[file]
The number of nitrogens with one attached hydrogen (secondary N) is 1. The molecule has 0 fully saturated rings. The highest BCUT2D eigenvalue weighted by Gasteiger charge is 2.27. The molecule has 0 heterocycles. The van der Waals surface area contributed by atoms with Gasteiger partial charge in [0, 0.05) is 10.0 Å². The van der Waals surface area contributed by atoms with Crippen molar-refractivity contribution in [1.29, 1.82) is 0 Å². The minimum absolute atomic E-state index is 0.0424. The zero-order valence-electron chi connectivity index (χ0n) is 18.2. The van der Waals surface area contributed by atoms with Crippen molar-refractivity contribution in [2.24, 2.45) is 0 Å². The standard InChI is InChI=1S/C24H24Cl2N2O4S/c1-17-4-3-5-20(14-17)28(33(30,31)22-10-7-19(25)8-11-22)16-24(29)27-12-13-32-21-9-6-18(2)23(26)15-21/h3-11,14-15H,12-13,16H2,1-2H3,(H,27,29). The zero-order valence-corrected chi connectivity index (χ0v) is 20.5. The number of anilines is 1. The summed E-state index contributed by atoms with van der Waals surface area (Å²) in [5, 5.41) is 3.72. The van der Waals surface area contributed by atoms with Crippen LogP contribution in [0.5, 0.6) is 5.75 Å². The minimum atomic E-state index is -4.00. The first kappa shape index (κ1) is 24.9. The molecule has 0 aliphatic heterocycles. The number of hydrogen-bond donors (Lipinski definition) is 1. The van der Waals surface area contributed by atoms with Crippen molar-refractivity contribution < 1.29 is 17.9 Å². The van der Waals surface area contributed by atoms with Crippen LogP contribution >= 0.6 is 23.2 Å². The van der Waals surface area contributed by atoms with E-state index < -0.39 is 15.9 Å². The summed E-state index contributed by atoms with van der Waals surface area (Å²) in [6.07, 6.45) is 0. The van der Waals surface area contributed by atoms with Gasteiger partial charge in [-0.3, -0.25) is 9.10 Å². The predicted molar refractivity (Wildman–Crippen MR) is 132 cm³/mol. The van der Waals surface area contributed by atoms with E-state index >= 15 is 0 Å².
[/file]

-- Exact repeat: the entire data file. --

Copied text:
The number of nitrogens with one attached hydrogen (secondary N) is 1. The molecule has 0 fully saturated rings. The highest BCUT2D eigenvalue weighted by Gasteiger charge is 2.27. The molecule has 0 heterocycles. The van der Waals surface area contributed by atoms with Gasteiger partial charge in [0, 0.05) is 10.0 Å². The van der Waals surface area contributed by atoms with Crippen molar-refractivity contribution in [1.29, 1.82) is 0 Å². The minimum absolute atomic E-state index is 0.0424. The zero-order valence-electron chi connectivity index (χ0n) is 18.2. The van der Waals surface area contributed by atoms with Crippen molar-refractivity contribution in [2.24, 2.45) is 0 Å². The standard InChI is InChI=1S/C24H24Cl2N2O4S/c1-17-4-3-5-20(14-17)28(33(30,31)22-10-7-19(25)8-11-22)16-24(29)27-12-13-32-21-9-6-18(2)23(26)15-21/h3-11,14-15H,12-13,16H2,1-2H3,(H,27,29). The zero-order valence-corrected chi connectivity index (χ0v) is 20.5. The number of anilines is 1. The summed E-state index contributed by atoms with van der Waals surface area (Å²) in [5, 5.41) is 3.72. The van der Waals surface area contributed by atoms with Crippen LogP contribution in [0.5, 0.6) is 5.75 Å². The minimum atomic E-state index is -4.00. The first kappa shape index (κ1) is 24.9. The molecule has 0 aliphatic heterocycles. The number of hydrogen-bond donors (Lipinski definition) is 1. The van der Waals surface area contributed by atoms with Crippen molar-refractivity contribution < 1.29 is 17.9 Å². The van der Waals surface area contributed by atoms with Crippen LogP contribution >= 0.6 is 23.2 Å². The van der Waals surface area contributed by atoms with E-state index < -0.39 is 15.9 Å². The summed E-state index contributed by atoms with van der Waals surface area (Å²) in [6.07, 6.45) is 0. The van der Waals surface area contributed by atoms with Gasteiger partial charge in [-0.3, -0.25) is 9.10 Å². The predicted molar refractivity (Wildman–Crippen MR) is 132 cm³/mol. The van der Waals surface area contributed by atoms with E-state index >= 15 is 0 Å².